The people of Galilee were without excuse.  And we have even less excuse than they had.  We who have the word of God piled on our shelves, we who have churches on every corner, have no excuse to ignore or say No to God’s incredible mercy.  We can’t claim we haven’t heard.  We can’t claim that we had no chance to respond.  If we end this life separated from God, we have no one to blame but ourselves.

            How can people reject the grace of God, when God has done so much to save us?  Maybe it’s because, despite how well-informed we are, we still don’t know what we’re doing when we reject the grace of God.  We don’t realize what it means when we throw the undeserved kindness of God back in God’s face.  Jesus tasted all the pain of hell, so that we would never have to go there.  Hebrews 2:3 asks, If everyone must pay a price for every single sin we’ve ever committed, “How shall we escape if we neglect so great a salvation?”  When we reject or despise the saving kindness of God, when we think we can save ourselves by our own goodness, or when we imagine that God would never send anyone to hell because we think God is too weak or too kind to do such a thing, we know not what we do.

            In fact, one could say that whenever we sin, we know not what we do.  When we call a young person an idiot or a good-for-nothing, do we realize what those putdowns may do to his/her self-image?  Do we realize what we do to people when we intentionally insult them?  Do we remember what Jesus says?  “Whoever says [literally] “You moron!” shall be in danger of the hell of fire.”  When we shortchange Uncle Sam, or when we fail to deal equitably with others in business, do we realize that this is robbery?  (St Thomas Aquinas says, “A contract is fair when both parties gain equally.”)

            When we fail to exercise self-control of our desires, do we realize that we are allowing ourselves to be enslaved by destructive forces?  When we fail to tell the truth, do we realize that we are undermining our credibility?   When we harbor hatred in our hearts, do we realize that we are only hurting ourselves?  When we are driven by an insatiable desire to enjoy and acquire more and more, do we realize the Bible calls this a form of idol-worship?

            When we sin with the cynical excuse that Jesus already paid the price for our sin, do we realize the Bible calls this crucifying the Son of God on our own account and holding him up to public contempt?  When we sin, do we stop to think that it was those very sins that made it necessary for our Lord to be nailed to that tree?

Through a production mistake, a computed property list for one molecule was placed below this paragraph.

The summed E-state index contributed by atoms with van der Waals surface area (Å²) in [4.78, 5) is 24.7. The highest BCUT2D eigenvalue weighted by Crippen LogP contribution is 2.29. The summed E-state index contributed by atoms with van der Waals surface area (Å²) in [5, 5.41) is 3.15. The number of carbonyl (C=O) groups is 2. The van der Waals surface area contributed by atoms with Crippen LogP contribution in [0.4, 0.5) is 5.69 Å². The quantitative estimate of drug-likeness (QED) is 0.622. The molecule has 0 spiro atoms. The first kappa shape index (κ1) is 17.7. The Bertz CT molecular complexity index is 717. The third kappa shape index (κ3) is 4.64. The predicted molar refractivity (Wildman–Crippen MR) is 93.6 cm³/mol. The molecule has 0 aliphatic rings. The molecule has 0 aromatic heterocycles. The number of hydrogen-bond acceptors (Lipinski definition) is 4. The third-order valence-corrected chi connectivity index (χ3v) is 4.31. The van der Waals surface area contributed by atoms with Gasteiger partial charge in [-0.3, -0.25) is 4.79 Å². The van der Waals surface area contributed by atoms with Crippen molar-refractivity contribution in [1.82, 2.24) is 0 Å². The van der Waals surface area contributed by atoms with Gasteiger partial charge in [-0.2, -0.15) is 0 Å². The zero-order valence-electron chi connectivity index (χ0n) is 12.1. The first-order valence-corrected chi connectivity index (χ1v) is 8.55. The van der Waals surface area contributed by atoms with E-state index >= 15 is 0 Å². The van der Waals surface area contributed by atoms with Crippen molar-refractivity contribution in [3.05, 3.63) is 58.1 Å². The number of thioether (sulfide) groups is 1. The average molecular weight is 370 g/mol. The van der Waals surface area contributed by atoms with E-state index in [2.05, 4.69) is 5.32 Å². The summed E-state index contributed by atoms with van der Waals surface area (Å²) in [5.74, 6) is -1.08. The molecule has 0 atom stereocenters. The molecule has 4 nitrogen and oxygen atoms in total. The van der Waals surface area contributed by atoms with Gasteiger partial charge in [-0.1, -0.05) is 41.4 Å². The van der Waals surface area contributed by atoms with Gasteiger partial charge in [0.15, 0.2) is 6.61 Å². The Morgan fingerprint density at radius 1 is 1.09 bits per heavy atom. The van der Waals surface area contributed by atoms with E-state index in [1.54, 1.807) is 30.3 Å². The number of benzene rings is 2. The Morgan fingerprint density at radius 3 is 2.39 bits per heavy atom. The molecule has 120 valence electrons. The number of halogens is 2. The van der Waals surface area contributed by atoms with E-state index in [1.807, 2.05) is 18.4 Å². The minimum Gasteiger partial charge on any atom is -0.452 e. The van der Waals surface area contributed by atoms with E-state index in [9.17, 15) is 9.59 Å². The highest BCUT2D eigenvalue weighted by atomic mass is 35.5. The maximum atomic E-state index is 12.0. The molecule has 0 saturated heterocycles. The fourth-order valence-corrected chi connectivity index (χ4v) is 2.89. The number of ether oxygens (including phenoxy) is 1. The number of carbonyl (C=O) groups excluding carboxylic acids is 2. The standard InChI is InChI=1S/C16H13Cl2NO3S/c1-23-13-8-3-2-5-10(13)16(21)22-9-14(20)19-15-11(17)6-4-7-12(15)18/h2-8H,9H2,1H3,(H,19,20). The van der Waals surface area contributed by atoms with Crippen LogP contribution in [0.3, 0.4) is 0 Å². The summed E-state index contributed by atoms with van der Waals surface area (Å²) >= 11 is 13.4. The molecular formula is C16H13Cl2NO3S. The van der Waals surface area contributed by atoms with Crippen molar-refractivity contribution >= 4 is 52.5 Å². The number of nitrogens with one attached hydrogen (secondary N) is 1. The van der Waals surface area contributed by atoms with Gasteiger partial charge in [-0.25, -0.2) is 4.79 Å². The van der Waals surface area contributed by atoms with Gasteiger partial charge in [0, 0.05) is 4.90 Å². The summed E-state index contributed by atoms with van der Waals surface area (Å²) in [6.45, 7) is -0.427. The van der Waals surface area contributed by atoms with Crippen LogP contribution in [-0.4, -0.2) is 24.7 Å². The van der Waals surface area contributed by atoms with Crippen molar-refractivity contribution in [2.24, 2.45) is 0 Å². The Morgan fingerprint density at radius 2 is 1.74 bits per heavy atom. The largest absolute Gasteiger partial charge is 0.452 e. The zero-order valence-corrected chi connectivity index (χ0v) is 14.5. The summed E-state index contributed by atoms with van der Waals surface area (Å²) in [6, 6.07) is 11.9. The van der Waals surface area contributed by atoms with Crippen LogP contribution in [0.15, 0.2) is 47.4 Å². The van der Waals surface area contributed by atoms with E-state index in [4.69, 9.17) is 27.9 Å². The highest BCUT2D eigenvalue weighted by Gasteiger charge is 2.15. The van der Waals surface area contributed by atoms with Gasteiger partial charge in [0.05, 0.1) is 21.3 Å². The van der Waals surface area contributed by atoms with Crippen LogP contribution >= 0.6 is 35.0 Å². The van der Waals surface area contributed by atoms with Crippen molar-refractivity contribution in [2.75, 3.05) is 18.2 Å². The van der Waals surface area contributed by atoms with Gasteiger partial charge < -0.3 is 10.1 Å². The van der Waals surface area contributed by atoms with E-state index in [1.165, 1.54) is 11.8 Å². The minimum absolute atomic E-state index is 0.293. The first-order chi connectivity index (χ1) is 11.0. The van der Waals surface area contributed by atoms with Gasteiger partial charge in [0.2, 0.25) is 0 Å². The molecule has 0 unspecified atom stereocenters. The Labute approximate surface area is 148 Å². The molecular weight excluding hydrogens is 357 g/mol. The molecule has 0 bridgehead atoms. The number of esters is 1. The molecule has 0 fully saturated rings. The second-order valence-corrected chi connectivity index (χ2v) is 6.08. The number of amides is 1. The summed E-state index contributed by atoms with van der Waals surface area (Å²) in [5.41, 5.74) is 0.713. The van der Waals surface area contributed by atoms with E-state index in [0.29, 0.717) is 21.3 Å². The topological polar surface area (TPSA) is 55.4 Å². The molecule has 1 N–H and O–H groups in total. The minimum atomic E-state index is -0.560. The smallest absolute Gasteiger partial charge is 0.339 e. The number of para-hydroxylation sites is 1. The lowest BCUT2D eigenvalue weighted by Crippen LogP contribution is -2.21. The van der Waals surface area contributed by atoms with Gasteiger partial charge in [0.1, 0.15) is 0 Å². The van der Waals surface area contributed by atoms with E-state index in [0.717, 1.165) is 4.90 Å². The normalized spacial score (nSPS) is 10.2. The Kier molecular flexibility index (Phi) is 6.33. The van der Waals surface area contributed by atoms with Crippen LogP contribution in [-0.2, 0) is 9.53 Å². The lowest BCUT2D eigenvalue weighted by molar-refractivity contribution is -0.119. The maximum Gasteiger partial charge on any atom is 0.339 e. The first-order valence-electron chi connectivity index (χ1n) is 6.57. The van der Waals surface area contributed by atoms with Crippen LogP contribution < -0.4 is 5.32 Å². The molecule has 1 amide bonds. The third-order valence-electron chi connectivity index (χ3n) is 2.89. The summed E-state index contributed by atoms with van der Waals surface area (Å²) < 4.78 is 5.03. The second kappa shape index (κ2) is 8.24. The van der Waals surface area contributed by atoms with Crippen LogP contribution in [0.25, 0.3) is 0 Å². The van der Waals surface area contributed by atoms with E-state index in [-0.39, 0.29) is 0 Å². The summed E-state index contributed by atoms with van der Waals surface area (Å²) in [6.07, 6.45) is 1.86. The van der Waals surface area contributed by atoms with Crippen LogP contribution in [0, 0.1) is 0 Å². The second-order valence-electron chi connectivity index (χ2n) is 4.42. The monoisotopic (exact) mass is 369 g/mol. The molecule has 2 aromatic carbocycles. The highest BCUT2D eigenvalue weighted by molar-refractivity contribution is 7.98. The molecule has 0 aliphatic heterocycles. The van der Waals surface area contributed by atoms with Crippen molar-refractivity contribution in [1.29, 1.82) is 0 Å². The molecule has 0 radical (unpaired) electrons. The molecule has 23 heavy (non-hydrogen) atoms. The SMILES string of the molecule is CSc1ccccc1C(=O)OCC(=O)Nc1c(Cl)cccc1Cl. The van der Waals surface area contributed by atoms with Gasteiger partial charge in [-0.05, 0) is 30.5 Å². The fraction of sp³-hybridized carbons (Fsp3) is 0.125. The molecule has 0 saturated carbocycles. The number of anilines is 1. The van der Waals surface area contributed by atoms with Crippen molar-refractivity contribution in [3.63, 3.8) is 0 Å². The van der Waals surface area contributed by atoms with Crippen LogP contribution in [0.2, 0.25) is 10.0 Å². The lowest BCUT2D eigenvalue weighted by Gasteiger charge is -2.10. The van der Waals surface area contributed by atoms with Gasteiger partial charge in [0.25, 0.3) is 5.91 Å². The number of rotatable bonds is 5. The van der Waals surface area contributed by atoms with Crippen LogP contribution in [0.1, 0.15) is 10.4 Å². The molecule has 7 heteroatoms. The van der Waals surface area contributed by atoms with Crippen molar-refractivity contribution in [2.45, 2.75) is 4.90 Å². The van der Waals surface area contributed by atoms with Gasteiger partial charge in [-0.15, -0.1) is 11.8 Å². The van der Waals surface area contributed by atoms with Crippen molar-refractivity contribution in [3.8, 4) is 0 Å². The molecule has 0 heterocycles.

When Jesus is crucified in the movie The Passion, director Mel Gibson says that the first hands that pound the nails into Jesus are his own.  Contrary to the claims that Gibson’s film blames the Jews for Jesus’ death, Gibson is saying, “It was me, too.”  The answer to the question “Whodunit?” in the greatest murder of all time is: “We did – all of us.” Jesus was right when he said, “Father, forgive them, for they know not what they do.”

             Long before we were even born, Jesus knew what we would do.  He knew that we were acting in ignorance.  And he has forgiven us.  In fact, he has willingly given his life for us so that we might live.  But Jesus is not content for us to stay in ignorance.  We need to wake up to what we’re doing when we sin.  We need to wake up to what it means to reject the gracious mercy of God.  We can’t reject that gift without serious, even eternal consequences.  When it comes to the question of whether or not we have heard the saving message of the cross, or knowing who Jesus is, none of us can claim ignorance.

            So now you know.  Yes, we will quickly forget, again and again.  But at least now Jesus has blown the cover off of our blissful ignorance.  Knowing what we know now should drive us humbly to Jesus’ cross, to the one fountain of mercy for the entire universe.  If we have never experienced salvation from sin, we need to place our faith in Jesus Christ to take away all of our sin and put us right with God.  If we have already been saved, we need to take our sins to the cross on a daily basis, to keep our accounts with God as short as possible.  Knowing what we are doing, to the extent that God opens our eyes to see, should bring us back again and again to Jesus’ cross.

            Let us pray.  Lord, we praise you for your patience.  We praise you for forgiving us in our ignorance of so much of what we’re doing in life!  Help us wake up to what we are doing.  Help us to let that knowledge drive us to repentance.  And Lord, let that knowledge drive us to the mercy of Christ, to let him take away our sin and put us right with you forever.  We ask for Jesus’ sake.  Amen.